How to Help the Homeless
Is there any ways that really help the homeless? Does handing the panhandler a dollar do any good? Are you looking for the quick help or do you want to help solve the solution? The biggest problem is the homeless are not a group of the same person so their problems are not the same so the same solution will not work for everybody.
First off the reason for their homelessness is not the same. Yes some are due to addictions – both alcohol and drugs. Others have psychological issues. And then the fastest growing segment is those running from spousal abuse. And some simply have out spent their income and ended up on the streets with the downward spiral that leads to loss of job and loss of everything else.
So you have 2 avenues to help – the long term solution and the short term fix. The long term solution includes finding them jobs and affordable housing. The long term solution also focuses on fixing the other issues – the addictions, the psychological and emotional help, career and family counseling. So the long term solutions help with economic means to get them off the streets and the mental issues to help them cope so they don’t end up back on the street.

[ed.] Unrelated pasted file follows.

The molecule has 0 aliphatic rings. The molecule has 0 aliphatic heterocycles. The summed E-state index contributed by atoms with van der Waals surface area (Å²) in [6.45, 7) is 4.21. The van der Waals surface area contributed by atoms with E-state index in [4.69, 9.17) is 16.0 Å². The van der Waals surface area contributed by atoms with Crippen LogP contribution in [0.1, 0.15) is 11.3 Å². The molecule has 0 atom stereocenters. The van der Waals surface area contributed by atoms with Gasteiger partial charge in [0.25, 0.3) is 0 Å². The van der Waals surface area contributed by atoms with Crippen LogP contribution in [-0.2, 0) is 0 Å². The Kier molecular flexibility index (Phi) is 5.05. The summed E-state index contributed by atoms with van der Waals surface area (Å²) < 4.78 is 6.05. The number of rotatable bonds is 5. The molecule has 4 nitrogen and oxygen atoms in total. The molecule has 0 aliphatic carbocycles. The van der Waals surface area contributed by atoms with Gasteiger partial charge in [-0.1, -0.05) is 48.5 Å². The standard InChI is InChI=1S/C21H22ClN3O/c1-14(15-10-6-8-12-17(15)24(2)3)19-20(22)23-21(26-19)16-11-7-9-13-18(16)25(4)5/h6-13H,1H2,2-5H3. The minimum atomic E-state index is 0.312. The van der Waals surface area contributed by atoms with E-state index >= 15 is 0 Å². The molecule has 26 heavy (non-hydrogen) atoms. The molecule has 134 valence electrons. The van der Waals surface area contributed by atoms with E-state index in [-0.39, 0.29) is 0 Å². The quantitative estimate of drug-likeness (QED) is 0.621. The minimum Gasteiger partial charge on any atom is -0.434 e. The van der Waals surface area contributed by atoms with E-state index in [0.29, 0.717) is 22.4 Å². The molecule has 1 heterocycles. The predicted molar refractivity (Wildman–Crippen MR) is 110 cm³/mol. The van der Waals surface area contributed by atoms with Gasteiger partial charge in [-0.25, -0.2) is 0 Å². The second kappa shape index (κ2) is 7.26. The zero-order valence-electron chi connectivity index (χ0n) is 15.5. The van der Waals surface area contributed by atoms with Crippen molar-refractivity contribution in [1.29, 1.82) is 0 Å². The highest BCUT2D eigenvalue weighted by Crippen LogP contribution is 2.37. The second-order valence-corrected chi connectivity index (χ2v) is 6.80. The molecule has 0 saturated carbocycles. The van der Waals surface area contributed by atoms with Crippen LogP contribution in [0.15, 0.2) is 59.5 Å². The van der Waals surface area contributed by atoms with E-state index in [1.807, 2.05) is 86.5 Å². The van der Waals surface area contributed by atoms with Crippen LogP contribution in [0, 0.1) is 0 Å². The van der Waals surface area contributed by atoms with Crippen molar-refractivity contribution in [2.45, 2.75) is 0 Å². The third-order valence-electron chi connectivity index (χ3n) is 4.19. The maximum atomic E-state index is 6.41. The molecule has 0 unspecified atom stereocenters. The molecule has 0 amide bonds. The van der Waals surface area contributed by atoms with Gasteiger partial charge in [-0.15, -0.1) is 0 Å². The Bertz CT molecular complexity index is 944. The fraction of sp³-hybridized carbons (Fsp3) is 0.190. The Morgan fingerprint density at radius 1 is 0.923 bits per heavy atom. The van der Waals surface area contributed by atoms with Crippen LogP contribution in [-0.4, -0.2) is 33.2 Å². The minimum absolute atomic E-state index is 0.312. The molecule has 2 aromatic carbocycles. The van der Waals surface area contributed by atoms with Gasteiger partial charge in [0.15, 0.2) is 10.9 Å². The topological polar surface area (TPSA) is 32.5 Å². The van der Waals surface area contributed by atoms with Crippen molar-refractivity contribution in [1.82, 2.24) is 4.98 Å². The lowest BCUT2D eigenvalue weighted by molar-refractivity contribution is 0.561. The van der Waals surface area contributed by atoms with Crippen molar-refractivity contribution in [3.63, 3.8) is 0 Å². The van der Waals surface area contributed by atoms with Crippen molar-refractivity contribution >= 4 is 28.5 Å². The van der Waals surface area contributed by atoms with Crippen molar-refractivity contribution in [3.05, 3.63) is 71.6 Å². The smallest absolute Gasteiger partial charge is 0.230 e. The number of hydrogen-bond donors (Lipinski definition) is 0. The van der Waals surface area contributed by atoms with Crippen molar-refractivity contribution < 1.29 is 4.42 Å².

But since most people only want a short quick answer we will now comment on the ways to help the homeless deal with their everyday issues. Though these solutions are vital to them surviving they do nothing to help get them off the Street – they help them deal with the street.
What do you do when you see someone holding up a sign, “Will Work for Food”? Do you roll down your window and give them money? Do you pretend you didn’t see them? Nobody likes to be confronted by the homeless – their needs often seem too overwhelming – but we all want to treat them fairly and justly.
Here are some simple guidelines to equip you to truly help the homeless people you meet:
First off please do not give money to the homeless. If you want to donate money give it to the shelter that takes care of them. Too often, well intended gifts are converted to drugs or alcohol – even when the “hard luck” stories they tell are true. If the person is hungry, buy them a sandwich and a beverage. Taking time to talk to a homeless person in a friendly, respectful manner can give them a wonderful sense of civility and dignity. And besides being just neighborly, it gives the person a weapon to fight the isolation, depression and paranoia that many homeless people face.